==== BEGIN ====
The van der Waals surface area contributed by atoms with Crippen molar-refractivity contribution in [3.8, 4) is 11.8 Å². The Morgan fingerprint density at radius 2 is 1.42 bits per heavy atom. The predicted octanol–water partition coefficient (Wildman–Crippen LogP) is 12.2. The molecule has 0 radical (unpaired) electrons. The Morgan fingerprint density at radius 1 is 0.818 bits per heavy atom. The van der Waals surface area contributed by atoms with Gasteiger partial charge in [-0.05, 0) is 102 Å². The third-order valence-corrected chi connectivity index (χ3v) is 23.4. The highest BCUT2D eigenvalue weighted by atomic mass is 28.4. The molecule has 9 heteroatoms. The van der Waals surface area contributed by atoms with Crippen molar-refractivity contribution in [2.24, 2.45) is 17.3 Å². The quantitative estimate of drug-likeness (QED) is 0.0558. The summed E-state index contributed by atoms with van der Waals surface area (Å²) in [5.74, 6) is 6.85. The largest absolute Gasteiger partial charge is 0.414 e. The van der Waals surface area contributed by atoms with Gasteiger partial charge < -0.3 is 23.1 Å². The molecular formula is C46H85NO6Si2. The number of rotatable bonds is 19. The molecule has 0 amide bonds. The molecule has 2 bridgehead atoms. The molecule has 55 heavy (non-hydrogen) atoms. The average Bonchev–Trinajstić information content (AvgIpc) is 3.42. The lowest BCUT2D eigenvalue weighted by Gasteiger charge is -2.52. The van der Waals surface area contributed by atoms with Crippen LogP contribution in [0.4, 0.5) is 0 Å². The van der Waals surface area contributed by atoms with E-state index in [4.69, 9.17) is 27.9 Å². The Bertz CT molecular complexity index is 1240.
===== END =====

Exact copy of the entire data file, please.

The van der Waals surface area contributed by atoms with Crippen molar-refractivity contribution in [3.8, 4) is 11.8 Å². The Morgan fingerprint density at radius 2 is 1.42 bits per heavy atom. The predicted octanol–water partition coefficient (Wildman–Crippen LogP) is 12.2. The molecule has 0 radical (unpaired) electrons. The Morgan fingerprint density at radius 1 is 0.818 bits per heavy atom. The van der Waals surface area contributed by atoms with Gasteiger partial charge in [-0.05, 0) is 102 Å². The third-order valence-corrected chi connectivity index (χ3v) is 23.4. The highest BCUT2D eigenvalue weighted by atomic mass is 28.4. The molecule has 9 heteroatoms. The van der Waals surface area contributed by atoms with Crippen molar-refractivity contribution in [2.24, 2.45) is 17.3 Å². The quantitative estimate of drug-likeness (QED) is 0.0558. The summed E-state index contributed by atoms with van der Waals surface area (Å²) in [5.74, 6) is 6.85. The largest absolute Gasteiger partial charge is 0.414 e. The van der Waals surface area contributed by atoms with Gasteiger partial charge < -0.3 is 23.1 Å². The molecular formula is C46H85NO6Si2. The number of rotatable bonds is 19. The molecule has 0 amide bonds. The molecule has 2 bridgehead atoms. The molecule has 55 heavy (non-hydrogen) atoms. The average Bonchev–Trinajstić information content (AvgIpc) is 3.42. The lowest BCUT2D eigenvalue weighted by Gasteiger charge is -2.52. The van der Waals surface area contributed by atoms with Crippen LogP contribution in [0.4, 0.5) is 0 Å². The van der Waals surface area contributed by atoms with E-state index in [4.69, 9.17) is 27.9 Å². The Bertz CT molecular complexity index is 1240.